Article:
What Score Do I Need to Pass the CNE Exam?
How Can I Become a Certified Nurse Educator (CNE)?
Where Are Nurse Educators in Demand?
Nurse educators are in demand across the United States. A look at the situation in Texas, Louisiana and Oklahoma demonstrates why this is the case. These neighboring southern states have many challenges in common, including the fact that they’ve struggled to hire the number of nurses required to care for their citizens. Each has also faced a nursing faculty shortage and issues providing patient education services to a large rural population, including many citizens with chronic health conditions.
Academic and healthcare employers in the following metro areas of these states have the most difficulty recruiting qualified nurse educator applicants to fill open positions. This translates to opportunity for new nurse educators.
|Metro Area||Demand Above National Average|
|New Orleans-Metairie, Louisiana||130%|
|Shreveport-Bossier City, Louisiana||110%|
|San Antonio-New Braunfels, Texas
Lake Charles, Louisiana
College Station-Bryan, Texas
Baton Rouge, Louisiana
What’s a Typical Nurse Educator Salary?
Salaries vary between different nurse educator roles, so your earnings will largely depend on the career path you choose after graduation. For example, you may continue working in a healthcare setting, focus on corporate health and wellness or work in public health. Many MSN education graduates teach part time at a college or university even as they pursue other career goals, and that may factor into your income too.
Here are some typical jobs and pay rates for MSN graduates in nursing education.
|Job Title||Average Annual Salary|
|Pharmaceutical Nurse Educator||$97,980|
|Oncology Nurse Educator||$94,414|
|Clinical Nurse Educator||$93,629|
|Per Diem Nurse Educator||$92,032|
|Pediatric Nurse Educator||$85,287|
|Corporate Wellness Manager||$80,559|
|Certified Diabetes Educator||$80,499|
|Online Nurse Educator||$80,831|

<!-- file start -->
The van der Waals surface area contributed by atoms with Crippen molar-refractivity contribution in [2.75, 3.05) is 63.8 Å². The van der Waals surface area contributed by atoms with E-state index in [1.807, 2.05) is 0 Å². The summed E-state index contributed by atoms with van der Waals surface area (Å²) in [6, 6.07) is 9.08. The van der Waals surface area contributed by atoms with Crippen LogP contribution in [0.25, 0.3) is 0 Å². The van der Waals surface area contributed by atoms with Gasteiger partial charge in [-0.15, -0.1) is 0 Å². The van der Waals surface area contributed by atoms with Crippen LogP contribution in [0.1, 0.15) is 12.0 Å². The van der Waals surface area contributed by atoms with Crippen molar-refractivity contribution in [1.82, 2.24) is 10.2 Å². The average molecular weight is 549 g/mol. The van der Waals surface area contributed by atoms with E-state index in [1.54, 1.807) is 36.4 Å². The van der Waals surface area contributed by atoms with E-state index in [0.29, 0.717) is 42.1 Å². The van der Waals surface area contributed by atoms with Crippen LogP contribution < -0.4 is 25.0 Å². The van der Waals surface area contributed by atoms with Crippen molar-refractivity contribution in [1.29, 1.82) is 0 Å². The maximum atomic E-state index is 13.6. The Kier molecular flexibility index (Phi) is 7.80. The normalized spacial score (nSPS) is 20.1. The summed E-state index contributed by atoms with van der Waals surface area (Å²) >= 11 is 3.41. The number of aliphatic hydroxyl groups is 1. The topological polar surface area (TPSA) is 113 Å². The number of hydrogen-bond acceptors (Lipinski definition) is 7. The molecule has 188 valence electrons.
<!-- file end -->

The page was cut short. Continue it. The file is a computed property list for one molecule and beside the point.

|Vocational Nursing Instructor||$71,901|
Is There More Demand for Professors Who Teach Clinical or Didactic Courses?
What Do Full-Time Nursing Professors Make?
|Academic Rank||Average Annual Salary|
|Public institutions||Private-Independent Institutions|
How Much Does an Online MSN in Nursing Education Cost?
|Institution||Program Type||Total Hours||Tuition (6 credit hours)||Fees||Total|
|Southeastern Louisiana University||Online1||40||$1,716.20||In-State $928.70 Out-of-State $4,048.70||In-State $2,644.90 Out-of-State $5,764.90|
|Texas Tech Health Sciences Center||Online||39||In-State $1,566 Out-of-State $3,534||$1,264.50||In-State $2,830.50 Out-of-State $4,798.50|
|University of Houston||Hybrid||42||In-State $3,613.92 Out-of-State $6,647.82||$5012||In-State $4,114.91 Out-of-State $7,148.82|
|University of Oklahoma||Online||32||In-State $1,762.50 Out-of-State $5,690.40||$995.63||In-State $2,758.13 Out-of-State $6,686.03|
|The University of Texas at Tyler||Online||36||In-State $2,250 Out-of-State $5,076||$510||In-State $2,760 Out-of-State $5,586|
Is Financial Aid Available to Online Graduate Students?
Can I Use My Military Education Benefits for an Online MSN?
Do Employers Offer Tuition Reimbursement for Nurse Educators?
Yes. Many healthcare and higher education employers offer tuition reimbursement programs for RNs studying for a master’s degree, including those who wish to become nurse educators. Financial support of this type is one way medical institutions and their university partners are helping to address the nursing faculty shortage and encourage more RNs to move into teaching.